Scam with Parking Slips Causes Computer Infection
A gang of cyber criminals has been using a scam of a real-world nature in an attempt to spread malicious code. Security researchers at SANS Institute detected this scam and disclosed that someone stuck yellow parking slips on cars parked in Grand Forks (USA).
According to the slips, the car owners had breached parking rules and therefore, they should visit a website to know more about what violations they had committed.
Lenny Zeltser, Security Researcher at SANS Institute, stated that the website displayed several photos of automobiles from Grand Rapids (USA), and proposed an archive of "wrong parking", as reported by Vnunet on February 5, 2009.
However, the photos of the automobiles did not show the license plates, implying that they had been edited. People visiting the website were asked to download a toolbar having an .exe extension necessary for the user to search information about his car. This executable carried a Trojan that tries to download numerous other malicious programs on the victim's computer.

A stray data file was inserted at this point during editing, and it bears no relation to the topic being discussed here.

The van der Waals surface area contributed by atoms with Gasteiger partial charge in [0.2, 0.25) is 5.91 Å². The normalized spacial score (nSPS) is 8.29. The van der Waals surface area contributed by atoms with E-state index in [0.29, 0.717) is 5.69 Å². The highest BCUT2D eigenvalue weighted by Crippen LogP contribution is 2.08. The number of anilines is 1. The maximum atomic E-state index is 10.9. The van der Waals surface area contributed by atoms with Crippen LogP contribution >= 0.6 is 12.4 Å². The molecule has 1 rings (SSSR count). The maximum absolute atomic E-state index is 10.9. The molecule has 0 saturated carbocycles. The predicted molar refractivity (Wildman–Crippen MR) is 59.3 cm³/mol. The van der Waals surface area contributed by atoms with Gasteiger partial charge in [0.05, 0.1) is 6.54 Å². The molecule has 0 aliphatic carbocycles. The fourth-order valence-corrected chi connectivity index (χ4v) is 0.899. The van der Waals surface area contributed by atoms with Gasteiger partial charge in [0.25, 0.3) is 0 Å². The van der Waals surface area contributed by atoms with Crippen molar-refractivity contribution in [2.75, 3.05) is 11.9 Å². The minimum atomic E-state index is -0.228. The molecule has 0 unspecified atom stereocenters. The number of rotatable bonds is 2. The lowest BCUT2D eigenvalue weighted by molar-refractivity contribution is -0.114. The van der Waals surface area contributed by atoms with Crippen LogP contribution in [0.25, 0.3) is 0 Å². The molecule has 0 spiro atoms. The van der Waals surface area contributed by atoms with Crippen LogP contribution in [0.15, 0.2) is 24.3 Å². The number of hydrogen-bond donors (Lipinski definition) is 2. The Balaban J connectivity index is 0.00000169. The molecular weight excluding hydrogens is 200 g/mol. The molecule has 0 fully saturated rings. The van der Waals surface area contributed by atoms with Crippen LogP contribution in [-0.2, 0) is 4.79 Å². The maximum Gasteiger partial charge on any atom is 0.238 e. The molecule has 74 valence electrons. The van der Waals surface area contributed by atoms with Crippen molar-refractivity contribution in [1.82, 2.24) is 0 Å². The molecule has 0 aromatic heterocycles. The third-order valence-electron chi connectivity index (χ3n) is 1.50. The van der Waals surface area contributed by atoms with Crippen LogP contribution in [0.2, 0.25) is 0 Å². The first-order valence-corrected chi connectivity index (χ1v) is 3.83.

Security experts at the institute said that attackers keep devising new ways to trick users into loading malicious applications, but this method is something quite new. The uniqueness of this attack is that it has someone physically pasting a slip on the victim's vehicle, and subsequently getting him to click on a malicious link.
Meanwhile, the way the attack has left an impressive mark on many other security experts. Dave Marcus, Director of Security Research at McAfee, commented that the attack was a great instance of social engineering in the real world, as reported by Vnunet on February 5, 2009.
Experts also stated the attack is unusual in the way the persons behind it are so close or involved with their victims. Putting a parking breach slip on a car appears legitimate. The car owner is likely to believe it and go to the website, and even trust the details he finds on it. This way the infection rate could increase among many similar victims, said security experts.
Expectedly, more hackers might use such a personal approach with their victims in coming days.
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» SPAMfighter News - 20-02-2009